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Contemplating today's Gospel

Today's Gospel + homily (in 300 words)

Wednesday of the Thirtieth Week in Ordinary Time

1st Reading (Eph 6:1-9): Children, obey your parents in the Lord, for this is right. Honor your father and mother. This is the first commandment with a promise, that it may go well with you and that you may have a long life on earth. Fathers, do not provoke your children to anger, but bring them up with the training and instruction of the Lord.

Slaves, be obedient to your human masters with fear and trembling, in sincerity of heart, as to Christ, not only when being watched, as currying favor, but as slaves of Christ, doing the will of God from the heart, willingly serving the Lord and not men, knowing that each will be requited from the Lord for whatever good he does, whether he is slave or free.

Masters, act in the same way towards them, and stop bullying, knowing that both they and you have a Master in heaven and that with him there is no partiality.
Responsorial Psalm: 144
R/. The Lord is faithful in all his words.
Let all your works give you thanks, o Lord, and let your faithful ones bless you. Let them discourse of the glory of your Kingdom and speak of your might.

Making known to men your might and the glorious splendor of your Kingdom. Your Kingdom is a Kingdom for all ages, and your dominion endures through all generations.

The Lord is faithful in all his words and holy in all his works. The Lord lifts up all who are falling and raises up all who are bowed down.
Versicle before the Gospel (2Thess 2:14): Alleluia. God has called us through the Gospel to possess the glory of our Lord Jesus Christ. Alleluia.
Gospel text (Lk 13:22-30): Jesus passed through towns and villages, teaching as he went and making his way to Jerusalem. Someone asked him, “Lord, will only a few people be saved?” He answered them, “Strive to enter through the narrow gate, for many, I tell you, will attempt to enter but will not be strong enough. After the master of the house has arisen and locked the door, then will you stand outside knocking and saying, ‘Lord, open the door for us.’ He will say to you in reply, ‘I do not know where you are from.’ And you will say, ‘We ate and drank in your company and you taught in our streets.’ Then he will say to you, ‘I do not know where you are from. Depart from me, all you evildoers!’ And there will be wailing and grinding of teeth when you see Abraham, Isaac, and Jacob and all the prophets in the Kingdom of God and you yourselves cast out. And people will come from the east and the west and from the north and the south and will recline at table in the Kingdom of God. For behold, some are last who will be first, and some are first who will be last.”

«Strive to enter through the narrow gate»

Fr. Lluís RAVENTÓS i Artés (Tarragona, Spain)

Today, on his way to Jerusalem, Jesus stops for a moment and someone takes advantage of it to ask him: “Lord, will only a few people be saved?” (Lk 13:23). It seems that, by listening to Jesus' words, the man has become exceedingly worried. It goes without saying that his doctrine is marvelous and appealing; but it entails some demands, which are not so attractive any more. But, should this man live the Gospel according to his own liking, with a “customized moral”, which would his salvation probabilities be?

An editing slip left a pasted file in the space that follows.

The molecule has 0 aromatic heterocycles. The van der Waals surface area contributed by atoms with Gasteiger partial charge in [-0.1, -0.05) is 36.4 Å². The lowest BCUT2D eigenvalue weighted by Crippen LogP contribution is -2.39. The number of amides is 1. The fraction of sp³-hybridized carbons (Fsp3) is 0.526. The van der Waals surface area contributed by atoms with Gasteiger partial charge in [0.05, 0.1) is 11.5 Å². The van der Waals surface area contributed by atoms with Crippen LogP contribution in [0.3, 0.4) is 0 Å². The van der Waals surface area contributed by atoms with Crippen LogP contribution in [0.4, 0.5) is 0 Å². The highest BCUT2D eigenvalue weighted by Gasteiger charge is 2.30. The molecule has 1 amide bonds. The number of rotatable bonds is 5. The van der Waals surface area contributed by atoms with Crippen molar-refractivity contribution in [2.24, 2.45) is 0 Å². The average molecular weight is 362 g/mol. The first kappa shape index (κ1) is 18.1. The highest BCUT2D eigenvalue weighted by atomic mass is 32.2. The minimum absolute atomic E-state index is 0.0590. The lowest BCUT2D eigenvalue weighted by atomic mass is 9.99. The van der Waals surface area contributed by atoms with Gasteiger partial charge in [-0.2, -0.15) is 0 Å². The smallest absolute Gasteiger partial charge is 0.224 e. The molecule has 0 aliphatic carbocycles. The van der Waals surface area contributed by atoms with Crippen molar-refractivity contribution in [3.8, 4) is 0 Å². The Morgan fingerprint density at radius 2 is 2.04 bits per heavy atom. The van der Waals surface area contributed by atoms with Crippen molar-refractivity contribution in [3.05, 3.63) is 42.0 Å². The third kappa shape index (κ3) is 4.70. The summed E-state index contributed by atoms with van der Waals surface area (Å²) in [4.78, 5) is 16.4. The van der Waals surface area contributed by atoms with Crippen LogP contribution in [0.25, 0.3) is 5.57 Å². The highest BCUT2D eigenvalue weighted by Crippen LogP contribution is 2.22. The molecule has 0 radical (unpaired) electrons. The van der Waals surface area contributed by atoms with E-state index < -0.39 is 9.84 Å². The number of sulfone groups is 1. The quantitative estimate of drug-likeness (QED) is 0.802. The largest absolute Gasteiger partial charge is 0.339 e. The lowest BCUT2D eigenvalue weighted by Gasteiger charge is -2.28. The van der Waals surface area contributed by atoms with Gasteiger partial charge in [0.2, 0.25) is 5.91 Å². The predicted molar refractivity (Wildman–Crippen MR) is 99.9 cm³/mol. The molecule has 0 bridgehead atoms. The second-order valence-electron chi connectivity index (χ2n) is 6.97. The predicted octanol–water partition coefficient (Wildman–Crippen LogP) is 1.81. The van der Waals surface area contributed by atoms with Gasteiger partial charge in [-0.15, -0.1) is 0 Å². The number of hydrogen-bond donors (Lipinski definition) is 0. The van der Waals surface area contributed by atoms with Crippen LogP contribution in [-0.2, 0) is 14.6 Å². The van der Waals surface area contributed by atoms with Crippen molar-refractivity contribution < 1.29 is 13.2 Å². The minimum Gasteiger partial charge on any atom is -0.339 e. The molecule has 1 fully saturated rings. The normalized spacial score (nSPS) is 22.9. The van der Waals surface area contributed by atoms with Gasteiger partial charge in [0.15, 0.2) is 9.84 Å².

Ask, therefore: “Lord, will only a few people be saved?” Jesus does not accept this approach. Our salvation is too serious a subject to overcome it with a calculation of probabilities. “The Lord does not delay his promise, as some regard “delay,” but he is patient with you, not wishing that any should perish but that all should come to repentance.” (2Pet 3:9).

Jesus replies: “Strive to enter through the narrow gate, for many, I tell you, will attempt to enter but will not be strong enough. After the master of the house has arisen and locked the door, then will you stand outside knocking and saying, ‘Lord, open the door for us.’ He will say to you in reply, ‘I do not know where you are from.’” (Lk 13:24-25). How can these sheep belong to his own flock if they do not even follow the Good Shepherd, nor do they abide by the Magisterium of the Church? “Depart from me, all you evildoers!’ And there will be wailing and grinding of teeth when you see Abraham, Isaac, and Jacob (…) and you yourselves cast out.” (Lk 13:27-28).

Neither Jesus nor the Church are afraid of tarnishing our God Father's image when they reveal the mystery of hell. As the Catechism of the Church asserts, “The affirmations of Sacred Scripture and the teachings of the Church on the subject of hell are a call to the responsibility incumbent upon man to make use of his freedom in view of his eternal destiny. They are at the same time an urgent call to conversion” (n. 1036).

Let's stop “being too clever by half” and to make so many calculations. Let's hurry up to enter by the narrow gate, restarting as many times as needed, and trusting in His mercy. St. Josemaria says “All that which worries you for the moment, is of relative importance. What is of absolute importance is that you be happy, that you be saved.”